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How Negative Online Reviews Can Improve Your Small Business

Meredith Wood

Meredith Wood

Editor-in-Chief at Fundera
Meredith Wood is the editor-in-chief at Fundera. She has specialized in financial advice for small business owners for almost a decade, and is sought out frequently for her expertise in small business lending. Meredith’s advice has appeared in the SBA, SCORE, Yahoo!, Amex OPEN Forum, Fox Business, American Banker, Small Business Trends, and more. Email: meredith@fundera.com.
Meredith Wood
Editorial Note: Fundera exists to help you make better business decisions. That’s why we make sure our editorial integrity isn’t influenced by our own business. The opinions, analyses, reviews, or recommendations in this article are those of our editorial team alone.

If you own a small business, chances are there are reviews of your company somewhere on the internet—and some of them very well might be negative online reviews. While this may seem bad for a growing business, negative online reviews are far from being all doom and gloom. On the contrary, they can make a business better. 

No business is immune from negative online reviews. It’s part of being a business owner. Negative online reviews matter as much as other types (neutral or positive) of online reviews, because reviews of any kind can better a business and ultimately drive growth. You should only really be concerned if you have no online reviews of any type since these reviews make your business more visible, help shape your brand perception, and help build trust between your brand and consumers.

Keep reading to learn about how negative online reviews can make your small business better, or jump to the infographic below for the best ways to handle various types of online reviewers. 

Just How Much Do Online Reviews Matter?

Even if everything in your business seems to be running without a hitch, online reviews can reveal the actual health of your business. Reviews show what customers really think of your product or service, how the customer experience is, and any other issues that might not otherwise be immediately obvious to you.

Consumers Take Online Reviews Seriously

Online reviews are undeniably important to a small business, given that 86% of consumers read online reviews for local businesses, and 91% of surveyed consumers aged 18-34 trust online reviews as much as personal recommendations.

Customers also want to see social proof before giving you their business. Social proof is a psychological phenomenon wherein people look to the actions and opinions of others as a representation of what is considered to be “correct” behavior to mimic. Because so many shoppers look to online reviews to guide their purchasing decisions, online reviews are a powerful form of social proof. In fact, consumers tend to read an average of 10 reviews before putting their trust in a business. 

Online Reviews Shape Brand Perception

You have the most control over direct messaging from your brand, but how much can you (or should you) control what others are saying about you online? Online reviews can lead consumers to pass judgment on your business, which plays a large part in shaping your online reputation and your overall brand perception.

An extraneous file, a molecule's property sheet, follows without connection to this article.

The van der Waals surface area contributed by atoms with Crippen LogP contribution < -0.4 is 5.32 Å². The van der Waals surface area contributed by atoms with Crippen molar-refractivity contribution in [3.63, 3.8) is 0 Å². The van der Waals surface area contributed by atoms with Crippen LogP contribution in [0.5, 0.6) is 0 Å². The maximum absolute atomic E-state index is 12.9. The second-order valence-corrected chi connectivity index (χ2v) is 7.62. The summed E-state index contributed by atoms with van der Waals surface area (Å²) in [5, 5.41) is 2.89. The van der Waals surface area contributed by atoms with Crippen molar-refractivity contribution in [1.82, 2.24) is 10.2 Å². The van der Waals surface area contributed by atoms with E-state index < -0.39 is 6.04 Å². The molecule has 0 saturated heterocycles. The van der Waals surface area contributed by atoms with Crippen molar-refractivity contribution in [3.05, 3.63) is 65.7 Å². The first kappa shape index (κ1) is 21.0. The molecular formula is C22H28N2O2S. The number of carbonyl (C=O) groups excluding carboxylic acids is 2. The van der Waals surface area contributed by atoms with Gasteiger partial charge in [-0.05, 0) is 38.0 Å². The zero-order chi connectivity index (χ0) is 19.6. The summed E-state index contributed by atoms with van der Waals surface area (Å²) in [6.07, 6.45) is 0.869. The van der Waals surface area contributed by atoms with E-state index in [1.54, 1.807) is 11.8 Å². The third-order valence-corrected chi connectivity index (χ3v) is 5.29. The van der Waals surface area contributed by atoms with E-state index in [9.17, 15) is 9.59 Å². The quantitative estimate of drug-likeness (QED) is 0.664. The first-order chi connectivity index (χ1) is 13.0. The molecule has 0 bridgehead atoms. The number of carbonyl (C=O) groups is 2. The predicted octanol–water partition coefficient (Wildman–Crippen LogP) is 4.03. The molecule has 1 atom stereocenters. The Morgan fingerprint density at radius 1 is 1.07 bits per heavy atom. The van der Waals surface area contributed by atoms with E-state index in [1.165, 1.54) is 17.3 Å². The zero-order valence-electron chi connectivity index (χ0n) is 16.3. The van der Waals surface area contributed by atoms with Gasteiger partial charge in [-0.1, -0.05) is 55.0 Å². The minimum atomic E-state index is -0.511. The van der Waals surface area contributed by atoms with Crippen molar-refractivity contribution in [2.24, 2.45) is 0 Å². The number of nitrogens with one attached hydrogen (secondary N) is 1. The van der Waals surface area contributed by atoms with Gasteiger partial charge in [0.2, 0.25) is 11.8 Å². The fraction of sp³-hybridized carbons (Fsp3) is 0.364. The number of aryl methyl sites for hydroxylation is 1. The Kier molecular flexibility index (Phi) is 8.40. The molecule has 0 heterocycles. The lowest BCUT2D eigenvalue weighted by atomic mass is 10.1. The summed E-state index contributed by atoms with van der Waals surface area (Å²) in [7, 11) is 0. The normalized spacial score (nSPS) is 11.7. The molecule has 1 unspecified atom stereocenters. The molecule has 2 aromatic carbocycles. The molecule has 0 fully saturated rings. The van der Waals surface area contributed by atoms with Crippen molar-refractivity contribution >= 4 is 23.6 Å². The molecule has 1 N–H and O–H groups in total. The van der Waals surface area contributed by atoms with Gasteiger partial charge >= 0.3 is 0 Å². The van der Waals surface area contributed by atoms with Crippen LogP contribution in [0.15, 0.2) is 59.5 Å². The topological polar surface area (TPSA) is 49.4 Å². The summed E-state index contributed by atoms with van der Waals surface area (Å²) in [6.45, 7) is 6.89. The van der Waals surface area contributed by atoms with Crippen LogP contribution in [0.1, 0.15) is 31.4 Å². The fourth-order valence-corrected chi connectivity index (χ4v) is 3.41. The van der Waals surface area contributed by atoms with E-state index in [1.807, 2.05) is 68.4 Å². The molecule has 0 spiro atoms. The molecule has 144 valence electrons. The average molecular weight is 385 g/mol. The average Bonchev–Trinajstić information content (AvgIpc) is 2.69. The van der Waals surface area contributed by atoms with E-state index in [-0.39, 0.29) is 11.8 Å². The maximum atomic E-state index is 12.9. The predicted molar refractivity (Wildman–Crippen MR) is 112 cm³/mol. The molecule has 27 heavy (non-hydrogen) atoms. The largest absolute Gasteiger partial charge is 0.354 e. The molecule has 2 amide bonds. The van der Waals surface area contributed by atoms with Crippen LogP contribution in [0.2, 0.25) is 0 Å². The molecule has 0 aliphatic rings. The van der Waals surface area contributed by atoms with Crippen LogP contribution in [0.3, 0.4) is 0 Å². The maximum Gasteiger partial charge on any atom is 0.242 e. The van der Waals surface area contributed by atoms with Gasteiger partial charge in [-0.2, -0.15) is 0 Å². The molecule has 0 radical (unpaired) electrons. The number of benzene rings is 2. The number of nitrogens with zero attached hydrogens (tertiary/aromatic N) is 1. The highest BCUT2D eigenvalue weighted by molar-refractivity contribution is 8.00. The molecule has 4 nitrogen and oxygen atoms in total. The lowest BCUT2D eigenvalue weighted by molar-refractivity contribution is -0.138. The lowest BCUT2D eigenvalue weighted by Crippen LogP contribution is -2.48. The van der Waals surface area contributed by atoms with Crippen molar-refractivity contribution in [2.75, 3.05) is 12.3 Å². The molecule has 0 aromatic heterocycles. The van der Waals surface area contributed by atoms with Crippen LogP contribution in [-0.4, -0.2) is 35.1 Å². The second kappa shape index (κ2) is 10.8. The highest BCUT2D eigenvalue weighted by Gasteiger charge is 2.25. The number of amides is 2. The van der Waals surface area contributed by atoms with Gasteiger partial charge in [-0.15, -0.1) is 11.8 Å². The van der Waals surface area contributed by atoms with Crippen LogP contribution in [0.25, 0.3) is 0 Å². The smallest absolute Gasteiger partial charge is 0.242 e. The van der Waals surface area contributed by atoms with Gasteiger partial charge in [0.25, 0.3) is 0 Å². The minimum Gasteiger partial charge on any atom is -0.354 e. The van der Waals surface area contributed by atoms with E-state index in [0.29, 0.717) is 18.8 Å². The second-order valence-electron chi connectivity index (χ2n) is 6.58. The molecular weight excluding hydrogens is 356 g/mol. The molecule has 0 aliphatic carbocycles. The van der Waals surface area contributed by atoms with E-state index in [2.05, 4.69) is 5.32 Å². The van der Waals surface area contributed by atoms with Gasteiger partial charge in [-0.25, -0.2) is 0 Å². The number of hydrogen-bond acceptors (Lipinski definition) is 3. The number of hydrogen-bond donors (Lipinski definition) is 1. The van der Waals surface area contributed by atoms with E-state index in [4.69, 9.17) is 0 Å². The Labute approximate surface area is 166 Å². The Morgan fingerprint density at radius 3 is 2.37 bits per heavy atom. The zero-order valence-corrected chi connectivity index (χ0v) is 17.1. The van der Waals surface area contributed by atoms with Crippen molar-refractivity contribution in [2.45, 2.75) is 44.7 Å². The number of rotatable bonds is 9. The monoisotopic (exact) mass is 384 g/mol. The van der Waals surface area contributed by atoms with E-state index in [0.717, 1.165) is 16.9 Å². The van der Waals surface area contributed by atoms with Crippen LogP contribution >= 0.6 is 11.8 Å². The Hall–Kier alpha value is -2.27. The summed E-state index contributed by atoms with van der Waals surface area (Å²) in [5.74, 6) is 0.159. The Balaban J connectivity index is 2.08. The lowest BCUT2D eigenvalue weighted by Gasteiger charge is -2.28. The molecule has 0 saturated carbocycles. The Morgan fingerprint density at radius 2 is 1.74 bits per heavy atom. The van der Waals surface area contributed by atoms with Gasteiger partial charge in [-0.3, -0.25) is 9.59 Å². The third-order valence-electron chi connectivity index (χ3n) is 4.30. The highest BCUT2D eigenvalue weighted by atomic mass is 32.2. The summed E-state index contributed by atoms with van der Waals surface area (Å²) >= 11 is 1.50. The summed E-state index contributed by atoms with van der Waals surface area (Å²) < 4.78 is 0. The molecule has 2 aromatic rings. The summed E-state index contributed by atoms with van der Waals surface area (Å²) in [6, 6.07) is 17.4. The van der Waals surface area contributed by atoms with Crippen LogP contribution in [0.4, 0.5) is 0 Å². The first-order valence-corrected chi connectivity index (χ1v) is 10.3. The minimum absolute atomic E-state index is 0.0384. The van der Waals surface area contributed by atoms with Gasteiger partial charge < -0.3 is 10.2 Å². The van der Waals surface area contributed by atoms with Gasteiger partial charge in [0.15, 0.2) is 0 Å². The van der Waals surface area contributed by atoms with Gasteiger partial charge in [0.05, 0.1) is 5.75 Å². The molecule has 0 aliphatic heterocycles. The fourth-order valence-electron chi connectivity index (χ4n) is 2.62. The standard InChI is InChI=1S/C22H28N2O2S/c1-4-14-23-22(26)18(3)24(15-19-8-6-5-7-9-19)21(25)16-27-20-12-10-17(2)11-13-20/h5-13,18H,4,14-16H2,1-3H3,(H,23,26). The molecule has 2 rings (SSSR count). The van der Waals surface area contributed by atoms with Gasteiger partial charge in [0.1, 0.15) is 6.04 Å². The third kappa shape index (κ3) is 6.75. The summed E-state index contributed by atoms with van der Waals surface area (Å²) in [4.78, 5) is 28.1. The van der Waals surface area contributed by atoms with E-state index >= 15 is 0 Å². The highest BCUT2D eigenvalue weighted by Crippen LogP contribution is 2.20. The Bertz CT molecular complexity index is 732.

A positive brand perception gives your business a greater chance to be patronized over competitors, but even if you have several negative online reviews that seem to be dragging down your brand perception, don’t fear. It’s not static. With a little work, you can change your brand perception for the better, but only if you face the negative reviews head-on.

Getting negative online reviews doesn’t instantly mean that your brand perception will suffer. In fact, negative online reviews—for all the fear they strike in business owners—could do your company some real good. 

Negative Online Reviews Are Valuable, Too

Contrary to popular belief, positive online reviews aren’t all you need to drive sales and business growth. While it’s a good idea to try to increase positive online reviews—seeing as consumers are apt to spend 31% more at a business with “excellent” reviews—getting exclusively positive reviews shouldn’t necessarily be the goal. 

Negative online reviews of your business provide an opportunity to demonstrate how well you diffuse difficult situations, can help boost your conversion and retention rates, and may even do more to paint your brand positively in the eyes of customers. 

Negative for some also doesn’t mean negative for all. A PowerReviews study found that 85% of consumers use negative reviews to make informed purchasing decisions, but that doesn’t mean that each negative online review is a turn off for all consumers. In fact, what’s perceived as a negative for one could actually be a positive for another. 

Not all negative online reviews come from malicious intent. Only 12% of American online reviewers claim to write reviews with the intent of exposing bad vendors. Above all, consumers want to feel heard and to know their issues are being taken seriously. Therefore, it’s an opportunity for a small business to see what their customers really think or if there are trends in complaints that hint at a deeper issue.